Feb 12, 2007

Rehoboth Basters: Admitted to UNPO

UNPO offers new avenues for this traditional community in Namibia, as they campaign to regain control over their traditional lands and resources.

The latest meeting of the UNPO Presidency, which met from 01 – 03 February at the European Parliament in Brussels, has continued pursuit of UNPO’s goal of giving a voice to all unrepresented nations and peoples, by welcoming the Rehoboth Basters into the organisation.

[More on this Meeting of the UNPO Presidency]


The Rehoboth Basters emigrated from the Cape Colony to what is today known as the Republic of Namibia in 1868, fleeing persecution and discrimination under colonial rule. They purchased a territory from the Swartboois in 1973 with the consent of other Chiefs in this central part of Namibia.

Following the end of German Rule in south west South Africa, South African military rule reigned the entire region from 1914 to 1929. During this period, land confiscation was common, and the Rehoboth Basters were alienated from some two thirds of the territory they had purchased, despite their refusal to sign documents and treaties purporting to grant legitimacy to these confiscations.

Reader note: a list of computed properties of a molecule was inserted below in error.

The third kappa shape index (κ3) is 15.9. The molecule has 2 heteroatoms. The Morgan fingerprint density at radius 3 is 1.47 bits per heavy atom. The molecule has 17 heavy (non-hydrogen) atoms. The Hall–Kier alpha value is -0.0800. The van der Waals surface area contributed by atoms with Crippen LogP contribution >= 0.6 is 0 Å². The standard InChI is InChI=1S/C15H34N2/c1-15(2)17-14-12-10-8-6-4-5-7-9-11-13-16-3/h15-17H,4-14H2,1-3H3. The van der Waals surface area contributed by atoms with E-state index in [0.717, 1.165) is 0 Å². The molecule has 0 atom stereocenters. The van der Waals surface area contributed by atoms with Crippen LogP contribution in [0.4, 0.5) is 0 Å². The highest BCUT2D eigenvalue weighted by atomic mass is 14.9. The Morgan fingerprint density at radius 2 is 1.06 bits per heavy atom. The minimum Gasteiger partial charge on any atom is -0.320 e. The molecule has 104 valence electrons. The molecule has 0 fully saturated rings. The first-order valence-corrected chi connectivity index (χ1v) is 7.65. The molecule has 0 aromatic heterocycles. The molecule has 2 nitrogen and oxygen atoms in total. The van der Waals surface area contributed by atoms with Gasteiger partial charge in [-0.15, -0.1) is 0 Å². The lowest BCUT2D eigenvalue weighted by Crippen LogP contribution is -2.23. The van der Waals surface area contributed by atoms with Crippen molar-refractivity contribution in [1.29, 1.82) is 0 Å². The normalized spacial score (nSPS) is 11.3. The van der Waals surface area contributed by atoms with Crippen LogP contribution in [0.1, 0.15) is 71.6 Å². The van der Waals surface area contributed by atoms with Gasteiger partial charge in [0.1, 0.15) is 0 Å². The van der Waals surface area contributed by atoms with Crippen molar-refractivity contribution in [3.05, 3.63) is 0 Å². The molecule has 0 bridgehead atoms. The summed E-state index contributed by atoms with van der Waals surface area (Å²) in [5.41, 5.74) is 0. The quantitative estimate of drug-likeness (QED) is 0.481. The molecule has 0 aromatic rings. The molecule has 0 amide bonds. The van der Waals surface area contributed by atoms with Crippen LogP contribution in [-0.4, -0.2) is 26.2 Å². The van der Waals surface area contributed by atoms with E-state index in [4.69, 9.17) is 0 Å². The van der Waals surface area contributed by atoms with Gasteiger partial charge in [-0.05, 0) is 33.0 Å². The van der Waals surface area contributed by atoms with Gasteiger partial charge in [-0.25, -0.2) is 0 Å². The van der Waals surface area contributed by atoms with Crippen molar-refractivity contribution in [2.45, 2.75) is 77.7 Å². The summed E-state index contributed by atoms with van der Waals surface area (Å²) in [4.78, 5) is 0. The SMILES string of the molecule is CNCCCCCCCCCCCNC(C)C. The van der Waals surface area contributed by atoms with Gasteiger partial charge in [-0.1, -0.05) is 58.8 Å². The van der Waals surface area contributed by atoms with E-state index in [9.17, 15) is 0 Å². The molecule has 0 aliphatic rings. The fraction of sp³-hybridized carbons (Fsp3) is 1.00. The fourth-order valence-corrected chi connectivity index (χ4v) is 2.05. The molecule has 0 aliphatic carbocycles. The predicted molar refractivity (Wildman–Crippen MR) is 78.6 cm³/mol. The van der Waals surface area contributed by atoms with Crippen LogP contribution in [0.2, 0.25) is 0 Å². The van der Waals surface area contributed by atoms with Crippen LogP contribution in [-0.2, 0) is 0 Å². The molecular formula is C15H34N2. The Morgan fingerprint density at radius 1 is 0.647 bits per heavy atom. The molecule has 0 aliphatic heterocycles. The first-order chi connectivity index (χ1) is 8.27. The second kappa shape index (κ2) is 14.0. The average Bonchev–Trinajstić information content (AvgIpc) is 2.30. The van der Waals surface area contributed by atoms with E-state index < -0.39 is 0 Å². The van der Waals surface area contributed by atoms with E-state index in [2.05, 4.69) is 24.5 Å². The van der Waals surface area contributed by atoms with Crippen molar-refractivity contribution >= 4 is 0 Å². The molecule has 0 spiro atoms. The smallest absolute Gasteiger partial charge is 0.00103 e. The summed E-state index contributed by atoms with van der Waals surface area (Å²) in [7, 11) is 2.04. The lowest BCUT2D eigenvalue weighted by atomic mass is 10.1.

The eventual independence of Namibia marked the final end to Rehoboth Baster control over this territory - lands they had now owned and cultivated for well over a century. Viewing this seizure as simply another act of colonial oppression, relations between the new Government of Namibia and the Rehoboth community deteriorated significantly.

A process of reconciliation is now under way however, lead by the Captain’s Council of the Rehoboth Basters. This Council hopes UNPO Membership will offer new opportunities to pursue their ongoing campaign for formal recognition as a traditional community, as well as the restoration of their traditional land and property, as regaining control over these territories is an integral part also of the survival of their culture, which remains closely tied to their land and its resources.